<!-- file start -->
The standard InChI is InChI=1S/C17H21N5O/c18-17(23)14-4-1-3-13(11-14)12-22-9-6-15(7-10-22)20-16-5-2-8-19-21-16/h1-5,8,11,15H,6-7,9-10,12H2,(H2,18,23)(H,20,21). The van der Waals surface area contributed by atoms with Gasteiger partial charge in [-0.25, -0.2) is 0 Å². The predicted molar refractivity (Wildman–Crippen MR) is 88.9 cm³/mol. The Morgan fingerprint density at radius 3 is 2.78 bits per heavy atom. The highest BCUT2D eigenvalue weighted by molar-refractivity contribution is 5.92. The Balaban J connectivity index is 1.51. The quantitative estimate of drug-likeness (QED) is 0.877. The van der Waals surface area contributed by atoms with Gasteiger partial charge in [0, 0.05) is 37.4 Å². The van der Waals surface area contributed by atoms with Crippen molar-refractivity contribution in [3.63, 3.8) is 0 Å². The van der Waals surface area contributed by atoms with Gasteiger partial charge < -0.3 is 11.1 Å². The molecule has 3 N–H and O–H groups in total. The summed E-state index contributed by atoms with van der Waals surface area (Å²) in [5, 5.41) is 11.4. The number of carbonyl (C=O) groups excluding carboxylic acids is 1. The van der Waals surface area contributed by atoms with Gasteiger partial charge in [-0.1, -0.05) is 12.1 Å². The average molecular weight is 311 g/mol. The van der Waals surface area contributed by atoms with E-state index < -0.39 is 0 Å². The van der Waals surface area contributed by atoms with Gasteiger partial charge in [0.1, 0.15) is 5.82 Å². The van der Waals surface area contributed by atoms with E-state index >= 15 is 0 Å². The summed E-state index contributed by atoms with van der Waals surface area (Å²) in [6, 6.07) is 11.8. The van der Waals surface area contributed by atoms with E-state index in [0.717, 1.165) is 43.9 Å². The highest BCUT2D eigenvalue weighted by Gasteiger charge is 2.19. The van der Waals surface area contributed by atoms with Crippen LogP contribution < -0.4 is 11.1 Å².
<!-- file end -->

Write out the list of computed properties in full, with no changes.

The standard InChI is InChI=1S/C17H21N5O/c18-17(23)14-4-1-3-13(11-14)12-22-9-6-15(7-10-22)20-16-5-2-8-19-21-16/h1-5,8,11,15H,6-7,9-10,12H2,(H2,18,23)(H,20,21). The van der Waals surface area contributed by atoms with Gasteiger partial charge in [-0.25, -0.2) is 0 Å². The predicted molar refractivity (Wildman–Crippen MR) is 88.9 cm³/mol. The Morgan fingerprint density at radius 3 is 2.78 bits per heavy atom. The highest BCUT2D eigenvalue weighted by molar-refractivity contribution is 5.92. The Balaban J connectivity index is 1.51. The quantitative estimate of drug-likeness (QED) is 0.877. The van der Waals surface area contributed by atoms with Gasteiger partial charge in [0, 0.05) is 37.4 Å². The van der Waals surface area contributed by atoms with Crippen molar-refractivity contribution in [3.63, 3.8) is 0 Å². The van der Waals surface area contributed by atoms with Gasteiger partial charge < -0.3 is 11.1 Å². The molecule has 3 N–H and O–H groups in total. The summed E-state index contributed by atoms with van der Waals surface area (Å²) in [5, 5.41) is 11.4. The number of carbonyl (C=O) groups excluding carboxylic acids is 1. The van der Waals surface area contributed by atoms with Gasteiger partial charge in [-0.1, -0.05) is 12.1 Å². The average molecular weight is 311 g/mol. The van der Waals surface area contributed by atoms with E-state index < -0.39 is 0 Å². The van der Waals surface area contributed by atoms with Gasteiger partial charge in [0.1, 0.15) is 5.82 Å². The van der Waals surface area contributed by atoms with E-state index >= 15 is 0 Å². The summed E-state index contributed by atoms with van der Waals surface area (Å²) in [6, 6.07) is 11.8. The van der Waals surface area contributed by atoms with E-state index in [0.717, 1.165) is 43.9 Å². The highest BCUT2D eigenvalue weighted by Gasteiger charge is 2.19. The van der Waals surface area contributed by atoms with Crippen LogP contribution < -0.4 is 11.1 Å².